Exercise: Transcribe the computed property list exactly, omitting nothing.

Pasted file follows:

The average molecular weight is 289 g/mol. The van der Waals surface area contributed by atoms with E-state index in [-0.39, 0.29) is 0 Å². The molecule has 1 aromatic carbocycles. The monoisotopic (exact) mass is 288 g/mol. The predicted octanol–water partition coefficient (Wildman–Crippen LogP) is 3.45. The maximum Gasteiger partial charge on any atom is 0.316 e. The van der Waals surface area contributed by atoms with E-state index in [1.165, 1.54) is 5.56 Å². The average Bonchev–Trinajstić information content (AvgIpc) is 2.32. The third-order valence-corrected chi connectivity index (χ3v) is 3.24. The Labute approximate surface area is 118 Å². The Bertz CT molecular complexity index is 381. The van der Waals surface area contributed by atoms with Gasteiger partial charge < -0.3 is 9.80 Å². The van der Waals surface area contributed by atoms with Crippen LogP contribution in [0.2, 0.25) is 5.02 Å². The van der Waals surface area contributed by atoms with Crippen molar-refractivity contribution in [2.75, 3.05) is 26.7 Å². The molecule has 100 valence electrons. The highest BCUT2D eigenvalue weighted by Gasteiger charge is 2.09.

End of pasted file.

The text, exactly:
The average molecular weight is 289 g/mol. The van der Waals surface area contributed by atoms with E-state index in [-0.39, 0.29) is 0 Å². The molecule has 1 aromatic carbocycles. The monoisotopic (exact) mass is 288 g/mol. The predicted octanol–water partition coefficient (Wildman–Crippen LogP) is 3.45. The maximum Gasteiger partial charge on any atom is 0.316 e. The van der Waals surface area contributed by atoms with E-state index in [1.165, 1.54) is 5.56 Å². The average Bonchev–Trinajstić information content (AvgIpc) is 2.32. The third-order valence-corrected chi connectivity index (χ3v) is 3.24. The Labute approximate surface area is 118 Å². The Bertz CT molecular complexity index is 381. The van der Waals surface area contributed by atoms with Gasteiger partial charge < -0.3 is 9.80 Å². The van der Waals surface area contributed by atoms with Crippen LogP contribution in [0.2, 0.25) is 5.02 Å². The van der Waals surface area contributed by atoms with Crippen molar-refractivity contribution in [2.75, 3.05) is 26.7 Å². The molecule has 100 valence electrons. The highest BCUT2D eigenvalue weighted by Gasteiger charge is 2.09.